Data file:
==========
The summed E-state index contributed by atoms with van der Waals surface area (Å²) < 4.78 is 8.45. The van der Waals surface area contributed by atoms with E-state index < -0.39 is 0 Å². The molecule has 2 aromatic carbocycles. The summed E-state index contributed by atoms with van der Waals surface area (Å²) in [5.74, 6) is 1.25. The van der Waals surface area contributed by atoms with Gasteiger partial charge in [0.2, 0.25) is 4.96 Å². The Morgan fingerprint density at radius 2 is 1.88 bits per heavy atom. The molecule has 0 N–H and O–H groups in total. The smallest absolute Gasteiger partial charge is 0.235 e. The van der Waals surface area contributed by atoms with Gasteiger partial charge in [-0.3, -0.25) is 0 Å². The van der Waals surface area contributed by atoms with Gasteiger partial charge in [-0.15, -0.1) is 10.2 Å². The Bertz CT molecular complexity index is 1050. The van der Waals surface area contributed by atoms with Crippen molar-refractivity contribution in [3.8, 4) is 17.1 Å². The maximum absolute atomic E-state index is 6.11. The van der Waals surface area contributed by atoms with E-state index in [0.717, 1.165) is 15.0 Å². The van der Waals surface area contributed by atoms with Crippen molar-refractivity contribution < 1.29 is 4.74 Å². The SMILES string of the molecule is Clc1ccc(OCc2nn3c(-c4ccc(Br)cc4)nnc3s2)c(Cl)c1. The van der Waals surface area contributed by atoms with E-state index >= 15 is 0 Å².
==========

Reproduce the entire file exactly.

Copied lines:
The summed E-state index contributed by atoms with van der Waals surface area (Å²) < 4.78 is 8.45. The van der Waals surface area contributed by atoms with E-state index < -0.39 is 0 Å². The molecule has 2 aromatic carbocycles. The summed E-state index contributed by atoms with van der Waals surface area (Å²) in [5.74, 6) is 1.25. The van der Waals surface area contributed by atoms with Gasteiger partial charge in [0.2, 0.25) is 4.96 Å². The Morgan fingerprint density at radius 2 is 1.88 bits per heavy atom. The molecule has 0 N–H and O–H groups in total. The smallest absolute Gasteiger partial charge is 0.235 e. The van der Waals surface area contributed by atoms with Gasteiger partial charge in [-0.3, -0.25) is 0 Å². The van der Waals surface area contributed by atoms with Gasteiger partial charge in [-0.15, -0.1) is 10.2 Å². The Bertz CT molecular complexity index is 1050. The van der Waals surface area contributed by atoms with Crippen molar-refractivity contribution in [3.8, 4) is 17.1 Å². The maximum absolute atomic E-state index is 6.11. The van der Waals surface area contributed by atoms with E-state index in [0.717, 1.165) is 15.0 Å². The van der Waals surface area contributed by atoms with Crippen molar-refractivity contribution < 1.29 is 4.74 Å². The SMILES string of the molecule is Clc1ccc(OCc2nn3c(-c4ccc(Br)cc4)nnc3s2)c(Cl)c1. The van der Waals surface area contributed by atoms with E-state index >= 15 is 0 Å².